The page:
Don’t get mad; get better: Dealing with difficult clients
When an irate client called to complain that a paper clip wasn’t removed during cleaning, Sandra Gardner knew there was more to the complaint than met the eye.
“In this business, a paper clip isn’t just a paper clip,” says Gardner, owner of Final Touch Cleaning,Tulsa, Okla. In fact, Gardner discovered that the customer had hidden the paper clip two weeks earlier. When it wasn’t removed, he questioned her company’s dedication.
Although the client was obviously being difficult, Gardner resisted the urge to go on the defensive. Instead, she listened to his complaint, apologized for the problem, assured him she’d resolve the issue and then followed through on that promise.
Dealing with a difficult person isn’t easy, but there are ways to make the interaction more positive.
What makes someone difficult?
There probably are only two things you know for sure about difficult people — you know them when you see them and you are never one of them. While the latter may not be entirely true, the former is dead on. A difficult person, experts say, is someone who pushes your buttons and brings out the worst in you.
There are plenty of personality types that can be hard to handle, and you’ve probably seen them all. There are the “know-it-all” customers who think they know cleaning better than you do; the negativists, on the other hand, believe it will never work. Especially difficult is the “Time Bomb,” who gets upset easily and uses in-your-face arguments as a weapon, says Diane Eade, a corporate trainer and former executive from S.C. Johnson Wax.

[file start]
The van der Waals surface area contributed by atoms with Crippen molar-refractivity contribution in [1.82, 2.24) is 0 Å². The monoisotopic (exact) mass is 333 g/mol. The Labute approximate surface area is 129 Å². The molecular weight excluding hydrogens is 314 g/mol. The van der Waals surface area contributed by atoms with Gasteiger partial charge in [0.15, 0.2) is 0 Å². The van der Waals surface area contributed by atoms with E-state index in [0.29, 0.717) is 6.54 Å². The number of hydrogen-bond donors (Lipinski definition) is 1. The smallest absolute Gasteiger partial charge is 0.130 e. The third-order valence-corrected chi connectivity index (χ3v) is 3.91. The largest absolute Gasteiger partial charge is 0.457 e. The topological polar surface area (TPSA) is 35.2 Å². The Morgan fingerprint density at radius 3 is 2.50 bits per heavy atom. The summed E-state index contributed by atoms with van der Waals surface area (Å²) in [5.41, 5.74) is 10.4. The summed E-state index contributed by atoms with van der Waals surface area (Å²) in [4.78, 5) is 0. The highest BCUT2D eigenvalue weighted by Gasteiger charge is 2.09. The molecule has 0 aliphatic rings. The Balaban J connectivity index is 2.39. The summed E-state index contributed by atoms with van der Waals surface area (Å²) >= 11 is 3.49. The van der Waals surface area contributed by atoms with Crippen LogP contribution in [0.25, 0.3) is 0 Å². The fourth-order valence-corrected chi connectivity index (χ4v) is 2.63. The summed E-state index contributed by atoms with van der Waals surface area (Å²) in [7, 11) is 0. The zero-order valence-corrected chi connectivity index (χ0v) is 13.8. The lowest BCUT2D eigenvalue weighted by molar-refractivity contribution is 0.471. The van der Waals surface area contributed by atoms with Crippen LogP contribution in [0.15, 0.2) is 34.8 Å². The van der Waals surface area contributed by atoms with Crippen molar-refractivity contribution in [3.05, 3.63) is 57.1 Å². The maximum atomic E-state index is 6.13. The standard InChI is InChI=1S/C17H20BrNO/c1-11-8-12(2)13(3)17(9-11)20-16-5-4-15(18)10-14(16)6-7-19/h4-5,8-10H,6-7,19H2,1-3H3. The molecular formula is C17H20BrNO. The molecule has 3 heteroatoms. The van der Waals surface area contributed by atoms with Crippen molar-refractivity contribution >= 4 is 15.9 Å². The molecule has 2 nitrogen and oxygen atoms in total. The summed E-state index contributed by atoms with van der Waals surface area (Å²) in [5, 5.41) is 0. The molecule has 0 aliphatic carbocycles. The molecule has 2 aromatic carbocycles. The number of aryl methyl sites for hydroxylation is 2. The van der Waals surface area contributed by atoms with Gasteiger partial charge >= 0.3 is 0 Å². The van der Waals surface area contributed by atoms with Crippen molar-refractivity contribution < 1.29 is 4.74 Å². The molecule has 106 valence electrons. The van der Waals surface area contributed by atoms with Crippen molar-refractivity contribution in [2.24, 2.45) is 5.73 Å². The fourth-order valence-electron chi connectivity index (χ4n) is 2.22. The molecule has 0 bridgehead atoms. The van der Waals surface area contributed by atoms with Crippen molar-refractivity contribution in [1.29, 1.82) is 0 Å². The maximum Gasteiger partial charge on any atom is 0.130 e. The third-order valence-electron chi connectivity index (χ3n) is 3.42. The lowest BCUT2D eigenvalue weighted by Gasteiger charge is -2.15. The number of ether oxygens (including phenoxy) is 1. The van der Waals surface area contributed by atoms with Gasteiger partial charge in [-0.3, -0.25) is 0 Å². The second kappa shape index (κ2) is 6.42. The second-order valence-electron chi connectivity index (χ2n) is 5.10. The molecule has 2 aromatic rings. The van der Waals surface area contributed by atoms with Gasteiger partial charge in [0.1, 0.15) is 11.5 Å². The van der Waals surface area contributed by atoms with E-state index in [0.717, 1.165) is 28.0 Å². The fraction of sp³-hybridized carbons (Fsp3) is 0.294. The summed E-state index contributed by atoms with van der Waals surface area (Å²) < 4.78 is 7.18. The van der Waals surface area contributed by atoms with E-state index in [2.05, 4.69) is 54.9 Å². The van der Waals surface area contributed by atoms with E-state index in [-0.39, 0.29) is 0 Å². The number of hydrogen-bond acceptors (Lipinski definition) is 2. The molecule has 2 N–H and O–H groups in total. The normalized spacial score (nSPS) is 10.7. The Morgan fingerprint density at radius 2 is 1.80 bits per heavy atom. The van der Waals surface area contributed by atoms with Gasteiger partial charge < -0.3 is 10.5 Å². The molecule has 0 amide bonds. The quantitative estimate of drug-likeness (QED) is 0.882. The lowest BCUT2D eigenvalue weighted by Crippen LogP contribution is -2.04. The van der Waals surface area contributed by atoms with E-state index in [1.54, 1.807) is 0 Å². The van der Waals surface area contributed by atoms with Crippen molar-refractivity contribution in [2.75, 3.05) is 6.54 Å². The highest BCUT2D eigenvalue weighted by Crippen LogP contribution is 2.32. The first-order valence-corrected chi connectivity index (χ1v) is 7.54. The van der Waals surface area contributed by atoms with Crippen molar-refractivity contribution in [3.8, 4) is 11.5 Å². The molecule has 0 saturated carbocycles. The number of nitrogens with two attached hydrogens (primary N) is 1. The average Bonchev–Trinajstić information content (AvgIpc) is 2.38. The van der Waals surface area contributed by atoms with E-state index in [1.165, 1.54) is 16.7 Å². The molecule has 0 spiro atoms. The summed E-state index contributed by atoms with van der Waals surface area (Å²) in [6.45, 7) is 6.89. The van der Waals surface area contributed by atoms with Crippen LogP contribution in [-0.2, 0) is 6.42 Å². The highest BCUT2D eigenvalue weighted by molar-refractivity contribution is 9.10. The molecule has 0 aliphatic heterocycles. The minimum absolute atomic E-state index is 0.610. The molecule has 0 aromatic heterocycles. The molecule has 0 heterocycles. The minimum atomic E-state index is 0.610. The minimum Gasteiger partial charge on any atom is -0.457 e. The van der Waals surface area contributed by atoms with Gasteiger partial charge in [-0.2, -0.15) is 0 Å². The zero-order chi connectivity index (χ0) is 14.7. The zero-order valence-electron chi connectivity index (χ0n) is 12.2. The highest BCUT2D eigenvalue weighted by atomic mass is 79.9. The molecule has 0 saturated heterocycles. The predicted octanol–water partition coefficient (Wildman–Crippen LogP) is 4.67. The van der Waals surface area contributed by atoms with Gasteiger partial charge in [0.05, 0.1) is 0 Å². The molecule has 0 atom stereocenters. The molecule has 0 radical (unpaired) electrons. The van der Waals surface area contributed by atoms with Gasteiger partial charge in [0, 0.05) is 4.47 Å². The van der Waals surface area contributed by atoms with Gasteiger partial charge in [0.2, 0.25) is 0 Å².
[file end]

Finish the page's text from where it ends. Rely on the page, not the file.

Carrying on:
In an argument, a Time Bomb may make hurtful accusations and assumptions. The most important — and most difficult — thing you must do is put aside your personal feelings. You cannot change another person’s behavior, but you can control your reaction to it.
“By the time they call me, it’s usually not about cleaning — they are already in a bad mood. They can’t yell at their employees, but they sure can yell at their janitor,” Gardner says. “I simply refuse to be unhappy just because they are having a bad day.”
When you empathize with their frustration, you’re less likely to lose your cool. In fact, you may even find yourself being kinder when you feel sorry for them. If it helps, try to imagine what could have gotten them so upset, says corporate trainer Joy Baldridge, author of The Fast Forward MBA In Selling (John Wiley & Sons, 1999). Perhaps they woke up late, got stuck in traffic, had a flat tire, and then missed an important meeting before they called you.
Also, don’t ask yourself “why” questions, such as “Why is he acting like this?” Instead, ask “what” and “how” questions, which get better answers and results. For example, ask yourself “What is he angry about and how can I fix it?” This approach makes you part of the solution. The goal is keep the problem on one side with you and the customer on the other side working together to resolve it, Baldridge says.
Be a good listener
When confronted by an angry client or employee, hear him out and don’t get defensive. Antagonizing people just gives them ammunition to get angrier, says Robert Garcia, general manager of Empire Maintenance in Alhambra, Calif.
Don’t just sit idly as he or she vents; be an active listener. Repeat the person’s concerns, but don’t use a sarcastic or defensive tone. Sometimes hearing his own words is enough for a person to realize he’s being difficult. Also, use anger-defraying phrases such as “This must be frustrating for you,” or apologize, suggests Baldridge.